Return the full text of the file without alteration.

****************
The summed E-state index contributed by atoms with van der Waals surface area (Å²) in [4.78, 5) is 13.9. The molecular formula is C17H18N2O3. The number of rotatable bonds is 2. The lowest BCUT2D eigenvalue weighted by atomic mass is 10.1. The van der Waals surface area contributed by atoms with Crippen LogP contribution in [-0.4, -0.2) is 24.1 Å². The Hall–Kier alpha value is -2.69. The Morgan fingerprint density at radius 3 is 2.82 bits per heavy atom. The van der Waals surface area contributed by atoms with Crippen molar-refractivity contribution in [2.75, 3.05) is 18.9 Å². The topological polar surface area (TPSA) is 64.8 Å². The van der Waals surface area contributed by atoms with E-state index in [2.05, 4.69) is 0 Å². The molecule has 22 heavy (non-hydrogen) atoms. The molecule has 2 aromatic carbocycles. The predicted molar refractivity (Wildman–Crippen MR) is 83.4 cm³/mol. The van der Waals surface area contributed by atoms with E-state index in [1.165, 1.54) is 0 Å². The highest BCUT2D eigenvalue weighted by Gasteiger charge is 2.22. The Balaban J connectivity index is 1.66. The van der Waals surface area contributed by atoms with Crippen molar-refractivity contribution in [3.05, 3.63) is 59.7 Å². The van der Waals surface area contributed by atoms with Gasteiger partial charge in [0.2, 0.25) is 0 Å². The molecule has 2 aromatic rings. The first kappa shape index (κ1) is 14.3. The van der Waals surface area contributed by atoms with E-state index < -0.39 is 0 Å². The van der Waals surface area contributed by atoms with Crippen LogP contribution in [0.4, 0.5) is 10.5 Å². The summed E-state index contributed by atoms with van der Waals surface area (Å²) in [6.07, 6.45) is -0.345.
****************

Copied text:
The summed E-state index contributed by atoms with van der Waals surface area (Å²) in [4.78, 5) is 13.9. The molecular formula is C17H18N2O3. The number of rotatable bonds is 2. The lowest BCUT2D eigenvalue weighted by atomic mass is 10.1. The van der Waals surface area contributed by atoms with Crippen LogP contribution in [-0.4, -0.2) is 24.1 Å². The Hall–Kier alpha value is -2.69. The Morgan fingerprint density at radius 3 is 2.82 bits per heavy atom. The van der Waals surface area contributed by atoms with Crippen molar-refractivity contribution in [2.75, 3.05) is 18.9 Å². The topological polar surface area (TPSA) is 64.8 Å². The van der Waals surface area contributed by atoms with E-state index in [2.05, 4.69) is 0 Å². The molecule has 22 heavy (non-hydrogen) atoms. The molecule has 2 aromatic carbocycles. The predicted molar refractivity (Wildman–Crippen MR) is 83.4 cm³/mol. The van der Waals surface area contributed by atoms with E-state index in [1.165, 1.54) is 0 Å². The highest BCUT2D eigenvalue weighted by Gasteiger charge is 2.22. The Balaban J connectivity index is 1.66. The van der Waals surface area contributed by atoms with Crippen molar-refractivity contribution in [3.05, 3.63) is 59.7 Å². The van der Waals surface area contributed by atoms with Gasteiger partial charge in [0.2, 0.25) is 0 Å². The molecule has 2 aromatic rings. The first kappa shape index (κ1) is 14.3. The van der Waals surface area contributed by atoms with E-state index < -0.39 is 0 Å². The van der Waals surface area contributed by atoms with Crippen LogP contribution in [0.4, 0.5) is 10.5 Å². The summed E-state index contributed by atoms with van der Waals surface area (Å²) in [6.07, 6.45) is -0.345.